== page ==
I imagine a quick mention of your 'plantar fasciitis' and maybe a casual question about liability for the injury you suffered due to their new dress code would shut the new head up fairly quickly.

elephantoverthehill Fri 15-Mar-19 18:24:09

Over my 30 odd years of teaching I have up with a theory that the height of the heel of a woman's shoe is in inversely proportional to the amount of teaching they actually do.

avocadochocolate Fri 15-Mar-19 18:31:35

I think your HT is actually breaking the law. I'm sure a woman won a case a about 3 years ago because she was told to wear high heels at work and she didn't want to. It's a known fact that high heels are bad do your feet.

Dippypippy1980 Fri 15-Mar-19 18:46:45

Your head teacher has aced quite foolishly with her comment about flat shoes limiting promotion potential. It’s sexist, and potentially discriminatory if a female team member has a disability which makes heels impossible to wear.

I would ask her to clarify the exact dress code. Again, I have a mental picture of Melanie Griffith’s in working girl!!! The corporate world has thankfully moved on leaps and bounds since then. YOU are not applying to work on the Lancôme counter!!!!!

UnicornRainbowsRain Fri 15-Mar-19 18:56:21

Forallthesaints plenty of excellent teachers wear jeans and even trainers to school. It's a nonsense job for a dress code - working with children, a fairly physical job and on your feet all the time.

UnicornRainbowsRain Fri 15-Mar-19 18:57:35

OP is this a head you really want to work under? Sounds ridiculous!

TheMuminator2 Fri 15-Mar-19 19:02:38

coatigans

Smilegrumpypants Fri 15-Mar-19 20:09:21

Thanks for all your responses.
I shall probably do the jacket thing (if I can find one that doesn't make me look too rediculous.) I won't be wearing heels, I like running round the playground at break too much.
The head is odd. Some of the men have been asked to wear ties. The suggestion was nixed as we work with children who have diverse behavioural needs.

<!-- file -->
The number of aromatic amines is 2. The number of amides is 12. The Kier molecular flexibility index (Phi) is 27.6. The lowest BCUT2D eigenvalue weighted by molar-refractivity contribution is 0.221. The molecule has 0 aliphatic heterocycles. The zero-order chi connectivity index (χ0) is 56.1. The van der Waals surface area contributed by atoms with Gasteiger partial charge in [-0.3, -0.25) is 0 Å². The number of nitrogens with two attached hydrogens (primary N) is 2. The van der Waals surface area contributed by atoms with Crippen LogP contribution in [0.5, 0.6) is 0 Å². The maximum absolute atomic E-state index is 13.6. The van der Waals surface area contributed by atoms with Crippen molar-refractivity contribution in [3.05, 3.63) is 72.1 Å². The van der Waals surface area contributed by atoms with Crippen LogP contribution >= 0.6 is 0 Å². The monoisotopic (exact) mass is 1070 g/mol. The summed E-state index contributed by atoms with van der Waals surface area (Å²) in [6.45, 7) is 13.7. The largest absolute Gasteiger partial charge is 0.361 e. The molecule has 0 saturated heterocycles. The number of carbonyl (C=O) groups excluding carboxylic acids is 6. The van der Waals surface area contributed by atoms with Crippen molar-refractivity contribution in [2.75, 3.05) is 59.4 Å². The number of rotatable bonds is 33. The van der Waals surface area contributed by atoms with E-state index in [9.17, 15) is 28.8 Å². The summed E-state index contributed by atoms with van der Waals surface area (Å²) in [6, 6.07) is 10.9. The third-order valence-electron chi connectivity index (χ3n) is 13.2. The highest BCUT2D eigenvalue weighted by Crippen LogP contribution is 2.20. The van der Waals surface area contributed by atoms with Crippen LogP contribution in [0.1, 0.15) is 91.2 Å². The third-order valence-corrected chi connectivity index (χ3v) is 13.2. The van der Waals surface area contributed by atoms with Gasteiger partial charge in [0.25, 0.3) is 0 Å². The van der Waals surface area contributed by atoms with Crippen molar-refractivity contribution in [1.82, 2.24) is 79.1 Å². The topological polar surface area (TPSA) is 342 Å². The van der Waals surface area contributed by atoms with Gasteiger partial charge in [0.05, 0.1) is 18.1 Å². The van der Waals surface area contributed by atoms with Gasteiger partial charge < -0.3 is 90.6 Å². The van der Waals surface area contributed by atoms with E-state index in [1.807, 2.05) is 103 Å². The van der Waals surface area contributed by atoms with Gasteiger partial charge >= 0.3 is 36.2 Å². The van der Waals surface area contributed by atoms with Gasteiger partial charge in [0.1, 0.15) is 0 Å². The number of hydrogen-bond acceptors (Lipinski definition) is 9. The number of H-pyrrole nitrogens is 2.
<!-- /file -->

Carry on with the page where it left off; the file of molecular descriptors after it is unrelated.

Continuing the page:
She has banned tattoos and one guy used to wear linen trousers, they are no more.
We also are not allowed to wear 3/4 length trousers although it hasn't been explained why.
I want the job as I think I would be really good at it. I was going to barter for a higher wage during the interview process. She is standing firm on no tlrs.

Smilegrumpypants Fri 15-Mar-19 20:10:16

Should read: banned tattoos from being visible (I have none.)

sunshineandshowers21 Fri 15-Mar-19 20:16:42

i’m a teacher at a primary school and it’s amazing to see how differently the female teachers dress! i tend to wear dresses, tights, and ankle boots. one of the year six teachers wears tracksuit bottoms with a plain long sleeved tshirt and pumps. one of the newly qualified teachers wears those cropped wide legged trousers and a cami too no matter the weather. the only person i ever see in heels and blazers is the school secretary!

MitziK Fri 15-Mar-19 20:22:03

Try and look on it as an easy way to convince her you can do that job. After all, if it's only clothes, it's not like you've got a boss who ignores fancy suits and focuses upon actual ability and results.

I found people like that are surprisingly easy to keep happy - you provide them with stuff that looks good - attractive displays, colour graphs, spreadsheets with subtle colours for each section, full colour resources and they tend to go 'oh, lovely!' and not actually get around to dissecting the content.